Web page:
Bali Weddings

 
by Jennifer Cram (27/07/2016 - Updated 25/09/2019 to reflect projected changes in Indonesian law) Categories: | Wedding Legals | Wedding Planning |
Bali signOK, before we get too excited, let's cut to the chase. I don't do weddings in Bali. Before you click that back button, or head to Google to find a celebrant who will travel to Bali, let me tell you not only why I don't do that, but why it is a very bad idea for an Australian couple to hire an Australian celebrant for a wedding (legal or non-legal) in Bali, or for that matter, pretty well anywhere else.
  1. It is going to cost you a lot more than using a local in-country based celebrant because you are going to have to pick up the cost of both flights and accommodation.
  2. You'll be using a celebrant who is highly unlikely to have a solid network of local contacts, so you won't be able to rely on them or their network if one of your other vendors lets you down.
  3. Your celebrant will almost invariably be working as an illegal foreigner on a tourist visa.
  4. Your celebrant is authorised to officiate a legal marriage only in Australia, so once you get 12 km offshore from the Australia coastline, an Australian celebrant can only perform a commitment or non-legal ceremony and if you want to be legally married you'll need to make local arrangements for that, which involves both a civil registrar and a local religious clergy person.

Number 3 is the biggie. The last thing you want is for your celebrant to be either denied entry into the country, or frogmarched out of it before your ceremony takes place. And of course, Number 4 means that you either have to get other officials involved, which can be expensive, time-consuming, or have very restrictive conditions.

How to get legally married in Bali

 
It is possible to marry legally in Bali, but only if Review of Jennifer Cram, Brisbane Marriage
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  • you are a heterosexual couple, and
  • you are both members of one of the five religions recognised by Indonesia (Buddhism, Catholicism, Hinduism, Islam, and Protestantism). Mixed marriages (religion-wise) or marriages of persons who do not belong to one of those religions are not legal.
Marriages under Indonesian law are performed by religious ministers and the Catatan Sipil (civil registrar); or by the Kantor Urusan Agama (Directorate of Islamic Religion Affairs) in the case of Islamic marriages.

What this means is that, in order to be legally married
  • you must declare your religion to the Civil Registry Office
  • you must have two ceremonies  on the same day and at the same place - a religious ceremony and a civil ceremony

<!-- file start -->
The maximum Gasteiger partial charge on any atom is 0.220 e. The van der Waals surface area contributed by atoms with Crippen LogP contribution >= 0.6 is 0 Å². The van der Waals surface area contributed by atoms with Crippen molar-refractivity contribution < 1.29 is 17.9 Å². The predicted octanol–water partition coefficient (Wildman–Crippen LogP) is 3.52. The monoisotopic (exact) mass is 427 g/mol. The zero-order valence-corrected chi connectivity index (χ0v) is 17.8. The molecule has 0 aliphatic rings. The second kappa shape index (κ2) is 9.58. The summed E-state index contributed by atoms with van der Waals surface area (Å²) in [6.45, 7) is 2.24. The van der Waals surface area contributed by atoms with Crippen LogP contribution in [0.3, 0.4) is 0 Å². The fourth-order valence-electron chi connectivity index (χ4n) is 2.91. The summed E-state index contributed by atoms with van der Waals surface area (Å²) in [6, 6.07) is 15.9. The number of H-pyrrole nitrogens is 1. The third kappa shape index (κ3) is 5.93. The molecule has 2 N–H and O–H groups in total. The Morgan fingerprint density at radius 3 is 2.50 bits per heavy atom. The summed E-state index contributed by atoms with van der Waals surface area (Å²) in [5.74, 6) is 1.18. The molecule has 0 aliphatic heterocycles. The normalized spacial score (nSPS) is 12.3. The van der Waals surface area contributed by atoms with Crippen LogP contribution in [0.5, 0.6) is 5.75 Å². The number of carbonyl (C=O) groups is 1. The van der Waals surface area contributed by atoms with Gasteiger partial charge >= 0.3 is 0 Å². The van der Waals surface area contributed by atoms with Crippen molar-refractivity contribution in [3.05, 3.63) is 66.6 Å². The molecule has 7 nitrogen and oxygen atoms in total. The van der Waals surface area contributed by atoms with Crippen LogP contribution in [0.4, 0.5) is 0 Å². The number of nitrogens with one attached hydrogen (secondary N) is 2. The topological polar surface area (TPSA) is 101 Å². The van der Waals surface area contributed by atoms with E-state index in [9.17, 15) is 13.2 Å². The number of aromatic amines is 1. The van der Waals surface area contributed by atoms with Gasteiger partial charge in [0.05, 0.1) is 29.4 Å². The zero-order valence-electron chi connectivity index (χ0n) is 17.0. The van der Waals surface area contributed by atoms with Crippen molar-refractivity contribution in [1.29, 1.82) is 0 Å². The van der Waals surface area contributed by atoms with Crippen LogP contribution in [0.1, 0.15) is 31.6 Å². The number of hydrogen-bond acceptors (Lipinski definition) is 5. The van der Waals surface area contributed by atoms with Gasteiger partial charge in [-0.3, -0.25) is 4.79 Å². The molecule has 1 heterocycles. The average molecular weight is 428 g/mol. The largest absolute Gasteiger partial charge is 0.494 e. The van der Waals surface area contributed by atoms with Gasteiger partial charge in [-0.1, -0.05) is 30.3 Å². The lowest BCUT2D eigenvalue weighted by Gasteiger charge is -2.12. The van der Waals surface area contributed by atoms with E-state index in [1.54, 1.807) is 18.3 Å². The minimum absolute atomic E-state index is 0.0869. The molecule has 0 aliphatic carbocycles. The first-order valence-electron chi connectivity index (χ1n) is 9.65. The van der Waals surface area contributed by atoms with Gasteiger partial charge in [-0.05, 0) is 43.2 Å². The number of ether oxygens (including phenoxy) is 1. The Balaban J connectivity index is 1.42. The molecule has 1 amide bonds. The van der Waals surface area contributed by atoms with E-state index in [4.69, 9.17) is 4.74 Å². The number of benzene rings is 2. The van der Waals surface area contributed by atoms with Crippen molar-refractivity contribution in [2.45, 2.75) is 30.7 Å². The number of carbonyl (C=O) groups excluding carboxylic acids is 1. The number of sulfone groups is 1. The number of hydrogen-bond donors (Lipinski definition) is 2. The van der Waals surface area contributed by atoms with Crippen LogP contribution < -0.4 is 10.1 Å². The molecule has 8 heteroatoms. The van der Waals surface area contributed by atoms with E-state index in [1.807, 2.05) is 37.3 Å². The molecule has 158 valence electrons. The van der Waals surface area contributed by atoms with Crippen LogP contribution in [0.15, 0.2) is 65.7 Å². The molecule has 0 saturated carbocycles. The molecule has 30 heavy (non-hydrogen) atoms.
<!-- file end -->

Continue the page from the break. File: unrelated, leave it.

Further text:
• if you are Catholics those ceremonies must take place in a Catholic Church. If you are Buddhist, Hindu, or Protestant Christians, you can hold the ceremonies at a venue of your choice.
  • if you are not a Muslim couple, you need to submit an Intention to Marry document together with other documentation (see below)

The paperwork required includes

  • A Certificate of No Impediment to Marriage. You will have to apply for this at ;the Australian Consulate in Denpasar, but may be required to go to Jakarta to do this. It has to be done during public office hours, and willinvole you signing a declaration, producing your passports (plus divorce/death certificate if you've been previously married, documentary evidence of any name changes, plus your birth certificates), and photographs of you with the groom on the left-hand-side. Your shoulders must be covered in these photos. You need to allow time for this as the application may not be processed on the same day.
  • Pay a fee - which must be paid in Rupiah. Make sure you have cash.
  • Make arrangements with the religious minister and the civil registrar (not necessarily easy if you don't speak the language).
  • Possibly arrange for a translator.

And you really should have a good long discussion with your lawyers here in Australia about what steps you need to take to ensure you are not married in community of property. NB the legal conditions under which you marry differ quite markedly from Australia in a number of countries. Community of property is quite common. This basically means all property acquired during the marriage becomes joint property of a married couple. This is not the case when you marry under Australian law.

But there are also other legal implications of marrying in Indonesia. In Indonesia, the husband is considered to be the head of a family, while the wife is the housewife. As the head of the family, a husband is "required to protect his wife and provide the household necessities, according to his capacity. A wife is required to manage the household affairs the best she can". 

A much simpler solution is to have your lovely non-legal "wedding" and celebration of your love and commitment to one another, but marry legally in Australia either before or after your weddingmoon.**  An added benefit of doing that is that you will not need to present any documentation to keep using the name you used before marriage, and your marriage certificate will be all you need if you wish to change your name.

**With the projected implementation of an Adultery Law, making sex between unmarried persons punishable by flogging and prison terms, you'd be wise to legally marry before you head off to Bali for a symbolic ceremony/wedding celebration, and to make sure you pack your Marriage Certificate.

Jennifer Cram Brisbane Marriage Celebrant
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